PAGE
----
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On the Rise: Mirani Starr

By The Rap Scout
Hip Hop Vibe Staff Writer

Even overnight sensations have years of hard work behind their success. Mirani Starr, a native of Philadelphia, is currently based in Miami and is on the verge of superstardom. An interesting talent, there is not much Mirani Starr cannot do. A talented model, singer, dancer, and much more, Mirani Starr definitely knows how to put on a show.

While Mirani Starr realized she was a star a decade ago, it took those around her a bit longer to realize her talent. Better late than never, as those close to Mirani Starr know she has the capability of living up to her last name. Since birth, Starr knew she would shine in some way, however, it happened to be in the form of entertainment.

Mirani Starr discussed her background and her goals with Hip Hop Vibe last week, detailing how she got her stage name and her experiences as she pursues her goals.

Read the entire interview below:

For those who have trouble spelling your name, tell them how it is correctly spelled and explain where it comes from? Mirani Starr; When I was a lot younger, I spent quite a bit of time in the Spanish community. Mirani (which was actually given to me by a guy who had a crush on me) told me that it meant “beautiful to behold.” I later found out that “Mira a mi” really means “look at me”. (I think I like his interpretation better) (laughs) Starr, was something dubbed on me by my grandmother. She used to say to me ” baby your a star but you have two ‘Rs’ because you are special.”

Many entertainers say they developed their passion at an early age, or it was always in them, when did you truly discover you could not only be an entertainer, but also able to turn your talent into a profit? I think it all started when I was six and I had the opportunity to sing in church. I remixed “Jesus loves Me.” Everyone thought it was really cute. At that moment I thought “I’m a star” and asked my dad for vocal lessons. Unfortunately he told me no.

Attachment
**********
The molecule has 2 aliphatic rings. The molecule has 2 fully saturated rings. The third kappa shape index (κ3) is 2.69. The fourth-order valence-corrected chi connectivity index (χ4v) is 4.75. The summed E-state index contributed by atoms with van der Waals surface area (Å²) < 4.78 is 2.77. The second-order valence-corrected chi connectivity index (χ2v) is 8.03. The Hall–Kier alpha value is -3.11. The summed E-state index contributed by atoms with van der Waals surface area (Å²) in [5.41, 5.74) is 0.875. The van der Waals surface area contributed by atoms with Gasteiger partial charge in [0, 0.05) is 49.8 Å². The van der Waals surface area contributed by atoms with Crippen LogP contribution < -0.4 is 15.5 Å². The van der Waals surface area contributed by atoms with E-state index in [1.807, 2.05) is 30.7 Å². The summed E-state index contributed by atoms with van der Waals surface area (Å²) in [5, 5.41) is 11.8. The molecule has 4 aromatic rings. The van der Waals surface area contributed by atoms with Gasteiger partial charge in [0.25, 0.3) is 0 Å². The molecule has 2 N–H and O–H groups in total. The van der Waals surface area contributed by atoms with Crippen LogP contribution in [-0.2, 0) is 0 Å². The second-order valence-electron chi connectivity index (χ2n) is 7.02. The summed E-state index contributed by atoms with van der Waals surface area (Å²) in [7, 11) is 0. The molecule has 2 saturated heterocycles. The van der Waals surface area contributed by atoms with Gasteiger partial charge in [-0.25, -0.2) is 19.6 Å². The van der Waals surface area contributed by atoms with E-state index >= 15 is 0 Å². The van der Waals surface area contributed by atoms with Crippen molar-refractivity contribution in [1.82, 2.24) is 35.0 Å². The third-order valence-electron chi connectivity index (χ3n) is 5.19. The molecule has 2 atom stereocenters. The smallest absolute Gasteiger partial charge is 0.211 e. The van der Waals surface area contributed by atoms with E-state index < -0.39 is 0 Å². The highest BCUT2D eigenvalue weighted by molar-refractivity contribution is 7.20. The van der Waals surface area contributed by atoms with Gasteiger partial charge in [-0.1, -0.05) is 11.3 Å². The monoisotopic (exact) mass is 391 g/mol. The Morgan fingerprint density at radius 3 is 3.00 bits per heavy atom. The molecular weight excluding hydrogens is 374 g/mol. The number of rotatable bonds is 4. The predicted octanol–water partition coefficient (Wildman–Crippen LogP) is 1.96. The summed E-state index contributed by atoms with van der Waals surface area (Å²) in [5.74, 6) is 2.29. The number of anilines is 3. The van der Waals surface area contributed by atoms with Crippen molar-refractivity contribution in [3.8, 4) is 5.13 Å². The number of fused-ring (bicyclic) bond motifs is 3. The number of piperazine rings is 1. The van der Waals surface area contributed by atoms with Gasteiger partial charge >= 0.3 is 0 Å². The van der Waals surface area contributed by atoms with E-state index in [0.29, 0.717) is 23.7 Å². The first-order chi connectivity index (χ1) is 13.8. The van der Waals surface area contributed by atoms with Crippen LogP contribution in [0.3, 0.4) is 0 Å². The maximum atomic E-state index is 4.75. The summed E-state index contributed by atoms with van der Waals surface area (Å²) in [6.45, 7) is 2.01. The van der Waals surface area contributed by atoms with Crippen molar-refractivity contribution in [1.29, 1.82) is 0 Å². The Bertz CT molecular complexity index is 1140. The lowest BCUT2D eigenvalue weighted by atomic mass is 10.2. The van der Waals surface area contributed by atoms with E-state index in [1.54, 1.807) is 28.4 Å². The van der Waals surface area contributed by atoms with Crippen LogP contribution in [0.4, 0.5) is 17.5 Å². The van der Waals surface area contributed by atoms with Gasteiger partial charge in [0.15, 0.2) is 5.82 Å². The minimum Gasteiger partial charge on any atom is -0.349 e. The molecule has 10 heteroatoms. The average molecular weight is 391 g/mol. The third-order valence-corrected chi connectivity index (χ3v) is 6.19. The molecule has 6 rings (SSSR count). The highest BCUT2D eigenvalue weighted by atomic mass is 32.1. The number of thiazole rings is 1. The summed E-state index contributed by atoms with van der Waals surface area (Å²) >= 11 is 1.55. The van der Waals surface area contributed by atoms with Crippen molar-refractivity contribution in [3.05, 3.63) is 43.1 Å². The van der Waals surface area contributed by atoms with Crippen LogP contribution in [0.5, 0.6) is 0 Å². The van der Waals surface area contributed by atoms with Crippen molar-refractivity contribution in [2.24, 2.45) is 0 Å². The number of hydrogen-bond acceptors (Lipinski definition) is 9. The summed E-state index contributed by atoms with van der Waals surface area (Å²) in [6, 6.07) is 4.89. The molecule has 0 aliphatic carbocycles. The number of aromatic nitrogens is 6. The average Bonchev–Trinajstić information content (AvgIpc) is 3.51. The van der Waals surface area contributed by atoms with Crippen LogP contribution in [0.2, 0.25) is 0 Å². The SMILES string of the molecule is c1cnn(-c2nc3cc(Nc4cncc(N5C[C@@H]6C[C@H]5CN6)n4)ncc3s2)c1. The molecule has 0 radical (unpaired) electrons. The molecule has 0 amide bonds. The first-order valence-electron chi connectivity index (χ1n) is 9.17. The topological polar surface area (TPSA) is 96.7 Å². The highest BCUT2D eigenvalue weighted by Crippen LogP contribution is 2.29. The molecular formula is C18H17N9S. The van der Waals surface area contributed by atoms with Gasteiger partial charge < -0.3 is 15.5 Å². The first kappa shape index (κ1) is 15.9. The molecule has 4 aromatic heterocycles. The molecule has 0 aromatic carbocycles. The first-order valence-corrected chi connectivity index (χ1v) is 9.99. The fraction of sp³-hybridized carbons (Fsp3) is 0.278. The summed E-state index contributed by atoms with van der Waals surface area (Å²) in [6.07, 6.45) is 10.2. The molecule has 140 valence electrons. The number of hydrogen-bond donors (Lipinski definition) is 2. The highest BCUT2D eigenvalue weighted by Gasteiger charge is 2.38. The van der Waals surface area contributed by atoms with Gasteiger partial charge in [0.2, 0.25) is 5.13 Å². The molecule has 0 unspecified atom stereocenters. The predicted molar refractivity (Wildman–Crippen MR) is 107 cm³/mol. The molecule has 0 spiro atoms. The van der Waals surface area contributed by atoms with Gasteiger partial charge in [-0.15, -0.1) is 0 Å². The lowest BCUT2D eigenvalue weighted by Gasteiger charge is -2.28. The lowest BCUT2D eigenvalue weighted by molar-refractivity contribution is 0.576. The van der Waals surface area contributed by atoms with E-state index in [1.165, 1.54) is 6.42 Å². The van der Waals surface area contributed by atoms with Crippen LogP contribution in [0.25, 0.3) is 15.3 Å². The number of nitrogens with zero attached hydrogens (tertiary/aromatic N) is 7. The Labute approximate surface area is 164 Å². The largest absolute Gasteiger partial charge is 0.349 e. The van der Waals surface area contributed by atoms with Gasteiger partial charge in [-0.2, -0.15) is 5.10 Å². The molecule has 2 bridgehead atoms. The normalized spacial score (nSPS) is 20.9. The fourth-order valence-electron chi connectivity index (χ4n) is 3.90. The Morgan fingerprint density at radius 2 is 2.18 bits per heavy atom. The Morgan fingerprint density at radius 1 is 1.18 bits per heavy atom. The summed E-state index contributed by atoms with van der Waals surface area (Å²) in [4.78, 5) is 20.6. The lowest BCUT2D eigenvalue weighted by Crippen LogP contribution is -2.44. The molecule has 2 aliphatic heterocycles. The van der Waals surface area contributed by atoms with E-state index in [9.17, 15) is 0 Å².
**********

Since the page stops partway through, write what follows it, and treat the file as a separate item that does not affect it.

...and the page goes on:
Professionally, how long have you been doing all that you do? Professionally, I started in 2002. I took myself seriously and felt I was mature enough to know what I wanted and music was it. Before this period, I was still trying to develop my own style.

Dancing, singing, modeling, and acting. Which do you feel is your strongest talent? I will say that singing is my strongest of these talents, however, acting came naturally to me. I remember when going to school in Jamaica, we (my classmates and I) would go to finals and semi-finals and come home with gold and silver medals competing against 30 to 40 schools in acting and dance.

Do you feel your diverse background had anything to do with your diverse range of talent? Yes I do. Coming from a background that equally shared Chinese and Jamaican origins, caused me to learn talents from both cultures and mixed them together creating my own “swag.”

What is your opinion on the many so-called professionals in the game? >A lot of them I love, their music, styles, and talents, along with their contributions to “the game.” While others, I think just do music to make fun of things to lighten the mood either they are professionals.

How has the internet helped you gain followers and connections? Well, it is obvious that due to the internet the “game” has changed, however, because of the internet it is a lot easier to interact with your fans, with other artists, and with major promoters and producers. It also helps when posting new media in order to get feedback.

Over the past two years, many celebrities have gotten famous using the internet, do you feel 2012 is your year? I feel like every year is my year (laughs). No seriously, yes I do. I have all of my ducks lined in a row. I am working with a winning team and the music is literally a piece of me. When you hear any of my music, you should know it’s the real deal, it really happened. The good, the bad, the ugly and the hideous.

What is a favorite activity of yours during your down time? I know this sounds cliche, but spending time with my friends and family. Without them, I probably wouldn’t be the person that I am today, a strong independent woman.

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